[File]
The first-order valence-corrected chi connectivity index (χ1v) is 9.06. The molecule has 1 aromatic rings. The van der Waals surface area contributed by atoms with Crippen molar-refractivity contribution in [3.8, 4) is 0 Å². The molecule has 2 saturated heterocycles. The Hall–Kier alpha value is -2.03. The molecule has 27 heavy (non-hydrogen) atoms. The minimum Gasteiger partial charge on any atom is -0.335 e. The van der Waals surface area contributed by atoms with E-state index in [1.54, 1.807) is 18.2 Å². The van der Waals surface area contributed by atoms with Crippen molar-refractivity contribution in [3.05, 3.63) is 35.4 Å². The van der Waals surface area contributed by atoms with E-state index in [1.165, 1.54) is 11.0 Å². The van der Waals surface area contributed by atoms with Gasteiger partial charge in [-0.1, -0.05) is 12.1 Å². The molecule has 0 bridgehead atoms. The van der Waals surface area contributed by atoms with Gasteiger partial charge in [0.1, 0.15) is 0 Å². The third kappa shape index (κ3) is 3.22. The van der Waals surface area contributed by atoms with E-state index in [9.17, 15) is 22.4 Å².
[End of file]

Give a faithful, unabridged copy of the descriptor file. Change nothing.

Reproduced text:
The first-order valence-corrected chi connectivity index (χ1v) is 9.06. The molecule has 1 aromatic rings. The van der Waals surface area contributed by atoms with Crippen molar-refractivity contribution in [3.8, 4) is 0 Å². The molecule has 2 saturated heterocycles. The Hall–Kier alpha value is -2.03. The molecule has 27 heavy (non-hydrogen) atoms. The minimum Gasteiger partial charge on any atom is -0.335 e. The van der Waals surface area contributed by atoms with E-state index in [1.54, 1.807) is 18.2 Å². The van der Waals surface area contributed by atoms with Crippen molar-refractivity contribution in [3.05, 3.63) is 35.4 Å². The van der Waals surface area contributed by atoms with E-state index in [1.165, 1.54) is 11.0 Å². The van der Waals surface area contributed by atoms with Gasteiger partial charge in [-0.1, -0.05) is 12.1 Å². The molecule has 0 bridgehead atoms. The van der Waals surface area contributed by atoms with Gasteiger partial charge in [0.1, 0.15) is 0 Å². The third kappa shape index (κ3) is 3.22. The van der Waals surface area contributed by atoms with E-state index in [9.17, 15) is 22.4 Å².